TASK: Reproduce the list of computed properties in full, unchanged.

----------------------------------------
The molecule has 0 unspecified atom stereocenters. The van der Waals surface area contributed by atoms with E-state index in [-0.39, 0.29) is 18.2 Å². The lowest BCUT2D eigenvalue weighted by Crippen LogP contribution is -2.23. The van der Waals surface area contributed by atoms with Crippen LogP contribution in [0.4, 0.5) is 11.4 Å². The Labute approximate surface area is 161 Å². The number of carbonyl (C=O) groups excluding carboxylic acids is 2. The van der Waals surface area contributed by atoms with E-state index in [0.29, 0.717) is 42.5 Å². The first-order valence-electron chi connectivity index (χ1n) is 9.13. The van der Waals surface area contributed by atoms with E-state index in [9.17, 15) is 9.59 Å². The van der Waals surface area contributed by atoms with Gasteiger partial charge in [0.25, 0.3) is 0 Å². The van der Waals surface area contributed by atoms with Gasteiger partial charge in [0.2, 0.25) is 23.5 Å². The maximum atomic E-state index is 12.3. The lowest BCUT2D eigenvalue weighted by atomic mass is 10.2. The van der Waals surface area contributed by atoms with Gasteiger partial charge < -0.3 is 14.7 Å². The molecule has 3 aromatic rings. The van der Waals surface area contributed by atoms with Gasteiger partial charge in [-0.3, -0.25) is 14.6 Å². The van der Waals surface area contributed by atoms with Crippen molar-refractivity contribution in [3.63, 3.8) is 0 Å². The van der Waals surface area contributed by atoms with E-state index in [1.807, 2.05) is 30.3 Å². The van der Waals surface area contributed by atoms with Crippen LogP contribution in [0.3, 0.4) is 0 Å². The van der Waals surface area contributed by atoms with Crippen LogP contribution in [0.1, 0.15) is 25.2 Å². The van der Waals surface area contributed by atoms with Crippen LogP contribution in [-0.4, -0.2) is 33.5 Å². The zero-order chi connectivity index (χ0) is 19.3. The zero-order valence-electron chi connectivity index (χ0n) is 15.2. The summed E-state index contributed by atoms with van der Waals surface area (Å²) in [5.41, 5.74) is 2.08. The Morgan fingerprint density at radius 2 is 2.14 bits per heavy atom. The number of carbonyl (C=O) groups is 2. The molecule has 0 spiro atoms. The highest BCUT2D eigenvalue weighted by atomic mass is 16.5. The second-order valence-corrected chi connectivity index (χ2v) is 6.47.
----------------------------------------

The molecule has 0 unspecified atom stereocenters. The van der Waals surface area contributed by atoms with E-state index in [-0.39, 0.29) is 18.2 Å². The lowest BCUT2D eigenvalue weighted by Crippen LogP contribution is -2.23. The van der Waals surface area contributed by atoms with Crippen LogP contribution in [0.4, 0.5) is 11.4 Å². The Labute approximate surface area is 161 Å². The number of carbonyl (C=O) groups excluding carboxylic acids is 2. The van der Waals surface area contributed by atoms with E-state index in [0.29, 0.717) is 42.5 Å². The first-order valence-electron chi connectivity index (χ1n) is 9.13. The van der Waals surface area contributed by atoms with E-state index in [9.17, 15) is 9.59 Å². The van der Waals surface area contributed by atoms with Gasteiger partial charge in [0.25, 0.3) is 0 Å². The van der Waals surface area contributed by atoms with Gasteiger partial charge in [0.2, 0.25) is 23.5 Å². The maximum atomic E-state index is 12.3. The lowest BCUT2D eigenvalue weighted by atomic mass is 10.2. The van der Waals surface area contributed by atoms with Gasteiger partial charge < -0.3 is 14.7 Å². The molecule has 3 aromatic rings. The van der Waals surface area contributed by atoms with Gasteiger partial charge in [-0.3, -0.25) is 14.6 Å². The van der Waals surface area contributed by atoms with Crippen molar-refractivity contribution in [3.63, 3.8) is 0 Å². The van der Waals surface area contributed by atoms with E-state index in [1.807, 2.05) is 30.3 Å². The van der Waals surface area contributed by atoms with Crippen LogP contribution in [0.3, 0.4) is 0 Å². The van der Waals surface area contributed by atoms with Crippen LogP contribution in [0.1, 0.15) is 25.2 Å². The van der Waals surface area contributed by atoms with Crippen LogP contribution in [-0.4, -0.2) is 33.5 Å². The zero-order chi connectivity index (χ0) is 19.3. The zero-order valence-electron chi connectivity index (χ0n) is 15.2. The summed E-state index contributed by atoms with van der Waals surface area (Å²) in [5.41, 5.74) is 2.08. The Morgan fingerprint density at radius 2 is 2.14 bits per heavy atom. The number of carbonyl (C=O) groups is 2. The molecule has 0 spiro atoms. The highest BCUT2D eigenvalue weighted by atomic mass is 16.5. The second-order valence-corrected chi connectivity index (χ2v) is 6.47.